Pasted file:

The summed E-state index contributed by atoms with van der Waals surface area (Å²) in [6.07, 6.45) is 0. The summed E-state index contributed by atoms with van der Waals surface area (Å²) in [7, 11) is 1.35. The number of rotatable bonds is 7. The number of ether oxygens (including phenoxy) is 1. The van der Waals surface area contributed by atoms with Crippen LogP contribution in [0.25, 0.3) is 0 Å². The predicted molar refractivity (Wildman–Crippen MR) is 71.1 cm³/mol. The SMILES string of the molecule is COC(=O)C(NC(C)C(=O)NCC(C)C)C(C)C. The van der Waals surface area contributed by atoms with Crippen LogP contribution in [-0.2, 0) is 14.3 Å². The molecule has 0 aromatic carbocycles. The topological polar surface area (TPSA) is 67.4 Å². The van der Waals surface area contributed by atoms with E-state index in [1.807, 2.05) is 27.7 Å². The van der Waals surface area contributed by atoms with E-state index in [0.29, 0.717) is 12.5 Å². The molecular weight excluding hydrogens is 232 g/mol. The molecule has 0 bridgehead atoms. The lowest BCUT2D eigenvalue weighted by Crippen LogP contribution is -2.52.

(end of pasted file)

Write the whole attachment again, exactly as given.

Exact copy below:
The summed E-state index contributed by atoms with van der Waals surface area (Å²) in [6.07, 6.45) is 0. The summed E-state index contributed by atoms with van der Waals surface area (Å²) in [7, 11) is 1.35. The number of rotatable bonds is 7. The number of ether oxygens (including phenoxy) is 1. The van der Waals surface area contributed by atoms with Crippen LogP contribution in [0.25, 0.3) is 0 Å². The predicted molar refractivity (Wildman–Crippen MR) is 71.1 cm³/mol. The SMILES string of the molecule is COC(=O)C(NC(C)C(=O)NCC(C)C)C(C)C. The van der Waals surface area contributed by atoms with Crippen LogP contribution in [-0.2, 0) is 14.3 Å². The molecule has 0 aromatic carbocycles. The topological polar surface area (TPSA) is 67.4 Å². The van der Waals surface area contributed by atoms with E-state index in [1.807, 2.05) is 27.7 Å². The van der Waals surface area contributed by atoms with E-state index in [0.29, 0.717) is 12.5 Å². The molecular weight excluding hydrogens is 232 g/mol. The molecule has 0 bridgehead atoms. The lowest BCUT2D eigenvalue weighted by Crippen LogP contribution is -2.52.